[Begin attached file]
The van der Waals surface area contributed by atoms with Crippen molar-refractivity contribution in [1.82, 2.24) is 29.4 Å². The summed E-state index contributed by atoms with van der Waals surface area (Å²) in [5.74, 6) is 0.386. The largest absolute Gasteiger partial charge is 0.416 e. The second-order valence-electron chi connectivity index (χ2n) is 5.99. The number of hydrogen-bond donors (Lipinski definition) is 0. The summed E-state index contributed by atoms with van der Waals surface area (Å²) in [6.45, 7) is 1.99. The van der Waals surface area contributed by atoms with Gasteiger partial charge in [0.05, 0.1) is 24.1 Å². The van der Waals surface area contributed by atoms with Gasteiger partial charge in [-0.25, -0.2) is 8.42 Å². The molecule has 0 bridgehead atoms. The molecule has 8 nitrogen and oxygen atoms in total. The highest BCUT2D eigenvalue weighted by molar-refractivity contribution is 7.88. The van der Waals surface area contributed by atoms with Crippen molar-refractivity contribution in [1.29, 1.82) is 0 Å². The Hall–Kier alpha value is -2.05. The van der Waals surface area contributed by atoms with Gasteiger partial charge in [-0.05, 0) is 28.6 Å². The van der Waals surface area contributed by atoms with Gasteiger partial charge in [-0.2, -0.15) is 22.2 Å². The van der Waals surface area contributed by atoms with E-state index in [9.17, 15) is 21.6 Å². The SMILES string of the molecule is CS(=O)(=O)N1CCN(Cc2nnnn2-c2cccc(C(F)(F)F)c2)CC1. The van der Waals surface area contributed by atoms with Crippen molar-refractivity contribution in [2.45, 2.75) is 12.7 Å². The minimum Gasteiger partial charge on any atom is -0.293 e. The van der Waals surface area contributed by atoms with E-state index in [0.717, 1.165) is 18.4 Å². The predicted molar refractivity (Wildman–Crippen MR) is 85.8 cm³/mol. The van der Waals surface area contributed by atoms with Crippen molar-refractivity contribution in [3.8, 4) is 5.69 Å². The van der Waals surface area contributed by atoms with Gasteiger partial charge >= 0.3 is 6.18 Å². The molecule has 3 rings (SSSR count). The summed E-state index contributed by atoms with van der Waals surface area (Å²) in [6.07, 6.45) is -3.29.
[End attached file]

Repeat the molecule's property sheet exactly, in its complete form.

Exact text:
The van der Waals surface area contributed by atoms with Crippen molar-refractivity contribution in [1.82, 2.24) is 29.4 Å². The summed E-state index contributed by atoms with van der Waals surface area (Å²) in [5.74, 6) is 0.386. The largest absolute Gasteiger partial charge is 0.416 e. The second-order valence-electron chi connectivity index (χ2n) is 5.99. The number of hydrogen-bond donors (Lipinski definition) is 0. The summed E-state index contributed by atoms with van der Waals surface area (Å²) in [6.45, 7) is 1.99. The van der Waals surface area contributed by atoms with Gasteiger partial charge in [0.05, 0.1) is 24.1 Å². The van der Waals surface area contributed by atoms with Gasteiger partial charge in [-0.25, -0.2) is 8.42 Å². The molecule has 0 bridgehead atoms. The molecule has 8 nitrogen and oxygen atoms in total. The highest BCUT2D eigenvalue weighted by molar-refractivity contribution is 7.88. The van der Waals surface area contributed by atoms with Crippen molar-refractivity contribution in [1.29, 1.82) is 0 Å². The Hall–Kier alpha value is -2.05. The van der Waals surface area contributed by atoms with Gasteiger partial charge in [-0.05, 0) is 28.6 Å². The van der Waals surface area contributed by atoms with Gasteiger partial charge in [-0.2, -0.15) is 22.2 Å². The van der Waals surface area contributed by atoms with E-state index in [9.17, 15) is 21.6 Å². The SMILES string of the molecule is CS(=O)(=O)N1CCN(Cc2nnnn2-c2cccc(C(F)(F)F)c2)CC1. The van der Waals surface area contributed by atoms with Crippen molar-refractivity contribution in [2.45, 2.75) is 12.7 Å². The minimum Gasteiger partial charge on any atom is -0.293 e. The van der Waals surface area contributed by atoms with E-state index in [0.717, 1.165) is 18.4 Å². The predicted molar refractivity (Wildman–Crippen MR) is 85.8 cm³/mol. The van der Waals surface area contributed by atoms with Crippen molar-refractivity contribution in [3.8, 4) is 5.69 Å². The van der Waals surface area contributed by atoms with Gasteiger partial charge >= 0.3 is 6.18 Å². The molecule has 3 rings (SSSR count). The summed E-state index contributed by atoms with van der Waals surface area (Å²) in [6.07, 6.45) is -3.29.